Imagine you're in this situation: you're trying to do some ohms testing on heater of an LG electric dryer. You're reading 21 ohms across a single coil, and 42 ohms through both coils. But when you look at the spec on the schematic, you're seeing almost exactly half that:
Weird. Maybe the heater is out of spec, but that's a weird discrepancy. And it's bizarre that we're reading double the specs given.
Can we can get a second opinion? You look elsewhere in the manual, and you find another set of ohm specs that are even more confusing:
What are these specs even saying? Are they implying that reading across a single coil would be 22 ohms, and reading across both would somehow be 11?
We've got a couple of issues here. A measurement is meaningless unless you have a reliable set of specifications to compare it to. And so far, our specs seem a little suspect. This is unfortunately common, especially with LG and Samsung. Easy for things to get mixed up in the transition from Korean to English.
Another problem is that we're doing an ohms test. Sometimes you have to do these, but they're one of the least reliable and informative types of tests you can do. Is there a more clever way we can go about this?
If we look for a different kind of heater spec elsewhere in the manual, we do find this wattage spec:
Okay, that's something. But do we know it's correct? After all, we've been suspicious of all the specs in this manual so far. Who's to say this one is any better?
The most authoritative, canonical spec you can find is the one printed on the part itself. And in this age of the Internet, we don't need to tear apart the machine to find that. We can just do a quick lookup at our favorite parts site!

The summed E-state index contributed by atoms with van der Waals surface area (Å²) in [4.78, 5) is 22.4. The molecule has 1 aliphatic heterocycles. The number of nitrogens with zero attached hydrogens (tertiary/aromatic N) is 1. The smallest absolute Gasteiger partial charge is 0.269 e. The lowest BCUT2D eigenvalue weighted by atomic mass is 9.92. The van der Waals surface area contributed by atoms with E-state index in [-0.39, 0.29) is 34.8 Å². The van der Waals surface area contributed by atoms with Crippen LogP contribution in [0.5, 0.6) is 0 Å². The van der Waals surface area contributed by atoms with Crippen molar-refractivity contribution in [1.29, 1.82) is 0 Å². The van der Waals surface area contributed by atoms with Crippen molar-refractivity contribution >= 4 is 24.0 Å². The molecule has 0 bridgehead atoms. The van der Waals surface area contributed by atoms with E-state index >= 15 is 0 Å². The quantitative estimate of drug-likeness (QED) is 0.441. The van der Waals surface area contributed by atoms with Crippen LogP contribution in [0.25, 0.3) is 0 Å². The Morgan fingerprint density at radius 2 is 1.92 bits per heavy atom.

All right, now we're cooking. We've confirmed that we have a solid spec to work with: 5400 watts. With this, we could just do an amp reading on the heater circuit to check if it's operating within spec -- no unplugging and ohm-checking needed! Converting from amps to watts is easy with everyone's favorite Ohm's law equation (and my favorite dessert):
P = I x E
But if we really need to do that ohms test, this enables us to figure out what the proper ohm spec for that heater should be using another Ohm's law equation:
R=E^2/P = 240^2/5400 = 10.6 ohms
Now, that resistance value is the equivalent resistance of both heater coils. For those not in the know, when you have two parallel loads, the electrons in the circuit don't see their resistance as additive. I can skip over the math for you by simply giving you a rule of thumb that's close enough for most techs' purposes: the equivalent resistance of two IDENTICAL loads is equal to half the resistance of one of those loads.
What does that mean for us? Doubling the equivalent resistance we calculated gets us 21 ohms as the resistance of a single coil, and 42 ohms as the resistance of both coils in series. Our initial measurements were exactly in spec. We just got thrown for a loop by bad specs and poorly written dummy directions.
Besides, if our interest was just in checking that the heater was in spec, we could have done that with so much less hassle by doing a simple amps measurement. Avoid ohms when you can! They're more trouble than they're worth.
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